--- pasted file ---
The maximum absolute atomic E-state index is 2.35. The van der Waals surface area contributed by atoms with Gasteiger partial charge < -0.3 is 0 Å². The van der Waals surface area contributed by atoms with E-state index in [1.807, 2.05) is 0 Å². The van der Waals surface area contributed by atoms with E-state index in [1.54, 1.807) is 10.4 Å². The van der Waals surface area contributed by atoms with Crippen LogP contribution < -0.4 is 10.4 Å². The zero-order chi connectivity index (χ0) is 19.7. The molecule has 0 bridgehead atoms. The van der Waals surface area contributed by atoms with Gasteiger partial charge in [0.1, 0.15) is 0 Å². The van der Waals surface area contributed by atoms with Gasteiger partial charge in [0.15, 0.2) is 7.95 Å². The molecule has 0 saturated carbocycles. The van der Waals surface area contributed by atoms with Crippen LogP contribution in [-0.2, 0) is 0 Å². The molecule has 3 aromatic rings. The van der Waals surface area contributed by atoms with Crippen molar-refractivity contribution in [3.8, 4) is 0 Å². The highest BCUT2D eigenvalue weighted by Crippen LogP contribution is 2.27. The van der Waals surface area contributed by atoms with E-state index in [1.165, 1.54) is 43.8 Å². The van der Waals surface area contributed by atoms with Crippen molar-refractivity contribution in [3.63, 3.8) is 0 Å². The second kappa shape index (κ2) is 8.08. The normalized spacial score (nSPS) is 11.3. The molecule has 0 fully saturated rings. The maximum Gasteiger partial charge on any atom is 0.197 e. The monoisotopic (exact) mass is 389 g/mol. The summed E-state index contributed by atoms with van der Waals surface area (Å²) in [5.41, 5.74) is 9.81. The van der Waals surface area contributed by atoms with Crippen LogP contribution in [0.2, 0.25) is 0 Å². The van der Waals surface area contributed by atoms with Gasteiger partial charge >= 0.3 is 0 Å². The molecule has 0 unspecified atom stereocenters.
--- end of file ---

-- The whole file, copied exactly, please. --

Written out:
The maximum absolute atomic E-state index is 2.35. The van der Waals surface area contributed by atoms with Gasteiger partial charge < -0.3 is 0 Å². The van der Waals surface area contributed by atoms with E-state index in [1.807, 2.05) is 0 Å². The van der Waals surface area contributed by atoms with E-state index in [1.54, 1.807) is 10.4 Å². The van der Waals surface area contributed by atoms with Crippen LogP contribution < -0.4 is 10.4 Å². The zero-order chi connectivity index (χ0) is 19.7. The molecule has 0 bridgehead atoms. The van der Waals surface area contributed by atoms with Gasteiger partial charge in [0.1, 0.15) is 0 Å². The van der Waals surface area contributed by atoms with Gasteiger partial charge in [0.15, 0.2) is 7.95 Å². The molecule has 0 saturated carbocycles. The van der Waals surface area contributed by atoms with Crippen LogP contribution in [-0.2, 0) is 0 Å². The molecule has 3 aromatic rings. The van der Waals surface area contributed by atoms with Crippen molar-refractivity contribution in [3.8, 4) is 0 Å². The highest BCUT2D eigenvalue weighted by Crippen LogP contribution is 2.27. The van der Waals surface area contributed by atoms with E-state index in [1.165, 1.54) is 43.8 Å². The van der Waals surface area contributed by atoms with Crippen molar-refractivity contribution in [3.63, 3.8) is 0 Å². The second kappa shape index (κ2) is 8.08. The normalized spacial score (nSPS) is 11.3. The molecule has 0 fully saturated rings. The maximum Gasteiger partial charge on any atom is 0.197 e. The monoisotopic (exact) mass is 389 g/mol. The summed E-state index contributed by atoms with van der Waals surface area (Å²) in [5.41, 5.74) is 9.81. The van der Waals surface area contributed by atoms with Crippen LogP contribution in [0.2, 0.25) is 0 Å². The van der Waals surface area contributed by atoms with Gasteiger partial charge >= 0.3 is 0 Å². The molecule has 0 unspecified atom stereocenters.